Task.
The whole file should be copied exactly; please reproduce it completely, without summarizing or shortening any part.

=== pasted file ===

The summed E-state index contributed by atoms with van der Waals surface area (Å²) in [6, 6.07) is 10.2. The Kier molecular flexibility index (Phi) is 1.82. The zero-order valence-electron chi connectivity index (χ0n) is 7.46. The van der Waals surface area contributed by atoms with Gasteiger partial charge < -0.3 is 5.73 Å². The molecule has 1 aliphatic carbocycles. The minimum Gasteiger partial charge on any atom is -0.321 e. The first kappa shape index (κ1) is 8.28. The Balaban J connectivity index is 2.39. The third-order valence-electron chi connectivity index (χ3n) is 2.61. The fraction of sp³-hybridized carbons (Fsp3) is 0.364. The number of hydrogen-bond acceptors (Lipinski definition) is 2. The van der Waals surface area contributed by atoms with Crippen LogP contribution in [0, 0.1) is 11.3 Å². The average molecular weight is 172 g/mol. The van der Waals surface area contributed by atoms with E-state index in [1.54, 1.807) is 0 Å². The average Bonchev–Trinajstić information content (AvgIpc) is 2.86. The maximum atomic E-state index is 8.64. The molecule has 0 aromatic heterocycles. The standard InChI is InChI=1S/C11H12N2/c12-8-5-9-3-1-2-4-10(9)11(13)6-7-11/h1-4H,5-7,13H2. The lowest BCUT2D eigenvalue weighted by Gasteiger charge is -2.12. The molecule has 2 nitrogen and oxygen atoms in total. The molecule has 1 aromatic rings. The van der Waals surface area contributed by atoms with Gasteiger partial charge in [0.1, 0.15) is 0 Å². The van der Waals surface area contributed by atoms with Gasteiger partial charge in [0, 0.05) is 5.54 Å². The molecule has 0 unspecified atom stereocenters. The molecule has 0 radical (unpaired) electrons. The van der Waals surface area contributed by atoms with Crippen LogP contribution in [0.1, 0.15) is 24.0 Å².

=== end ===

The summed E-state index contributed by atoms with van der Waals surface area (Å²) in [6, 6.07) is 10.2. The Kier molecular flexibility index (Phi) is 1.82. The zero-order valence-electron chi connectivity index (χ0n) is 7.46. The van der Waals surface area contributed by atoms with Gasteiger partial charge < -0.3 is 5.73 Å². The molecule has 1 aliphatic carbocycles. The minimum Gasteiger partial charge on any atom is -0.321 e. The first kappa shape index (κ1) is 8.28. The Balaban J connectivity index is 2.39. The third-order valence-electron chi connectivity index (χ3n) is 2.61. The fraction of sp³-hybridized carbons (Fsp3) is 0.364. The number of hydrogen-bond acceptors (Lipinski definition) is 2. The van der Waals surface area contributed by atoms with Crippen LogP contribution in [0, 0.1) is 11.3 Å². The average molecular weight is 172 g/mol. The van der Waals surface area contributed by atoms with E-state index in [1.54, 1.807) is 0 Å². The average Bonchev–Trinajstić information content (AvgIpc) is 2.86. The maximum atomic E-state index is 8.64. The molecule has 0 aromatic heterocycles. The standard InChI is InChI=1S/C11H12N2/c12-8-5-9-3-1-2-4-10(9)11(13)6-7-11/h1-4H,5-7,13H2. The lowest BCUT2D eigenvalue weighted by Gasteiger charge is -2.12. The molecule has 2 nitrogen and oxygen atoms in total. The molecule has 1 aromatic rings. The van der Waals surface area contributed by atoms with Gasteiger partial charge in [0.1, 0.15) is 0 Å². The van der Waals surface area contributed by atoms with Gasteiger partial charge in [0, 0.05) is 5.54 Å². The molecule has 0 unspecified atom stereocenters. The molecule has 0 radical (unpaired) electrons. The van der Waals surface area contributed by atoms with Crippen LogP contribution in [0.1, 0.15) is 24.0 Å².